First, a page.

Anders and Veronica make wine they like themselves, still learning and exploring. Of course, they love to distribute to local buyers at Systembolaget, but in the end, their aim has always been the dream of their own Vineyard. Today they have 1150 vines and make quite good white wine of Solaris and rosé wine of Rondo that have a better finish.


Sparkling Wine made with Solaris at Ästad Vineyard outside Varberg on the Swedish West Coast


Ästad Vineyard and Winery, Tvååker - The Driven and Ambitious


Outside the bigger city of Varberg, you'll find the much smaller Tvååker, and even farther away out in the countryside, you'll find Ästad Vineyards. From the beginning, a huge family farm but nowadays developed into a popular Food and Wine Destination and getaway; complete with a hotel, a SPA, and two restaurants which of one have been rewarded with a 1 Star in Guide Michelin, and of course; an organic Vineyard and Winery.



Take a tour with one of the Sommeliers in the Vineyard, with a stop in the Winery, and enjoy a wine tasting. Winemaker and Sommelier Claes Bartoldsson lead the work mentored by Swedish Winemaker Lars Torstensson and have an additional team in Vanessa who is a winemaker and Leonard who is an oenologist who both have experience working in Germany.


Ästad has two Vineyards; "Pengakullen" with 14 000 vines of Solaris at Ästad which has an Inland Climate and "Morup" about 20 minutes from Ästad at the sea, which has a Coastal Climate. On the latter Ästad also experiment on a smaller scale with the varieties of Pinot Noir and Chardonnay, besides the 14 000 plants of Solaris.


I had an opportunity to taste 2021 newly made, still wine directly from a steel tank resting for a second fermentation on the bottle, and it sure had some potential! This year Ästad had an overall record yield with over 30 tons of grapes on their two plots when there were difficulties in many, many vineyards in Europe struggling with frost, so maybe 2021 will be their best year so far.


Some of the interesting wines tested on Vejby Vineyard, with winemaker Appelin in the background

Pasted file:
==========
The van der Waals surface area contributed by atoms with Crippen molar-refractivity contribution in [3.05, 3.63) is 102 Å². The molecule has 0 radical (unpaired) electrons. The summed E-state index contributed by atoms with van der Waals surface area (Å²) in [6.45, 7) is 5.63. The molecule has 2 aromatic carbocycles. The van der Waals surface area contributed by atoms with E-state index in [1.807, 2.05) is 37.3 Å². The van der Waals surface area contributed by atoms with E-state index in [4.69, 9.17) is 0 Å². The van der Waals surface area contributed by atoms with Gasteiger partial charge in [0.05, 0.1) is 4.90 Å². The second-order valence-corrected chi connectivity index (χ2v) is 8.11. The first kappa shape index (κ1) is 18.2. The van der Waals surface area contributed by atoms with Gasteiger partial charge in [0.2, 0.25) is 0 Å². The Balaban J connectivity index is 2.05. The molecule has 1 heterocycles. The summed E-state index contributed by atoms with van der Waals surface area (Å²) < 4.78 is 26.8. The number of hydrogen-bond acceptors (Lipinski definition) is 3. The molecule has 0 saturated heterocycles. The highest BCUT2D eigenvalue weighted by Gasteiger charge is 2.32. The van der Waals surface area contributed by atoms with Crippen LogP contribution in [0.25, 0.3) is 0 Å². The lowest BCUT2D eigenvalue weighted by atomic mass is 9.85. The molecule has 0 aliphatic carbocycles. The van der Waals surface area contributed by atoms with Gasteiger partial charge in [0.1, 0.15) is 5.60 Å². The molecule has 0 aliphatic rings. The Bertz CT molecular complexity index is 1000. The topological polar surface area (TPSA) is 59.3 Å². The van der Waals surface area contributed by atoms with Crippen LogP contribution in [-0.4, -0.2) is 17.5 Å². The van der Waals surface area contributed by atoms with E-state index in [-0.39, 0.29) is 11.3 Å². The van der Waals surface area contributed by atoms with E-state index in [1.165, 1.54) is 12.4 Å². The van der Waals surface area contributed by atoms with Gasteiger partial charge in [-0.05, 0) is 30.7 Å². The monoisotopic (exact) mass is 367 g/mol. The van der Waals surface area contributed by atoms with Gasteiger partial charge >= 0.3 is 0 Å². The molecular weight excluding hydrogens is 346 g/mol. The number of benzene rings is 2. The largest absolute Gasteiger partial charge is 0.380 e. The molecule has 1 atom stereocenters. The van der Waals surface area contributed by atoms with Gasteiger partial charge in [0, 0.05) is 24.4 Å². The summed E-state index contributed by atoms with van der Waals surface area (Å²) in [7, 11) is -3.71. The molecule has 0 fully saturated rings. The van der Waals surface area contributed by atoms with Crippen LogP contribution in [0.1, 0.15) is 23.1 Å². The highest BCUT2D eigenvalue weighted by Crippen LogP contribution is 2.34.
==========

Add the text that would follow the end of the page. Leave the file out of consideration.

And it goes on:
Vejby Vineyard and Winery on Bjäre Peninsula - The Innovative and Wine-Hipster


With a sign that says "Welcome to Sweden's Wine Country", it's easy to understand that here's a winemaker with a strong will, and a good sense of humor! And the Winemaker Jeppe Appelin is clearly a man that walks his own path.


About 16 years ago, Jeppe had a look to the west where Danish Winemakers had begun to be successful and the question on his mind was how would wine from the Bjäre Peninsula taste. After tasting a lot of Danish Wine, he decided to go for the varietal Regent. A red grape varietal in Solaris-dominated Sweden? Yes, and probably just because of the fact all other winemakers were going for and planting Solaris. He also found some interesting piwi varietals in Cabernet Colonje, Cabernet Cortis, Cabernet Vineta och Pinotini.


Coming from being an Architect, Jeppe was forced to learn all about viticulture and winemaking from scratch. He had the location already, so it was all about figuring out the how-to. He planted 2000 vines in 2007 (because a report from the Netherlands had pointed out that 2000 vines were a perfect number if you wanted to work full-time but still run a vineyard). Today he has 3000, and Vejby is open for visitors all days of the week.


Because if you want to enjoy his wine you have to visit the vineyard and buy a Wine Tasting or buy his wine by the glass. He doesn't sell bottles of his wine as it's not allowed to sell wine (or any spirit) in any other place than in the state monopoly stores of "Systembolaget". He sees this as a "temporary" solution because, like many others in Sweden, Jeppe is hoping that it soon will be legal to sell the wine on the farm where it's made.


The result is that he has vintages from 2009 to 2020 in the wine cellar. Every year he's making a completely new wine, in a new style or with new techniques. Every wine has its own diary. It can be made to be stored in bottles, steel tanks, barrels, concrete eggs, or even clay amphoras!



Because this curious and adventurous way of winemaking made him build a Marani; a Georgian wine cellar with 19 Qvevri's, taking 10 months to be finished - all by himself (probably letting his architecture skills come in handy)! The inspiration came from his partner coming from a family with a tradition of winemaking in Iran, which has a lot in common with the Georgian style of making wine. He inaugurated the cellar with the Georgian Ambassador invited, with monk choirs and the lots! Jeppe likes to do things a little bit differently.



And this Biodynamic Wine-Hipster style has really paid off well too! Not only has he become famous for taking a different unbeaten path when it comes to Swedish Winemaking - but he also has gained some international reputation as well.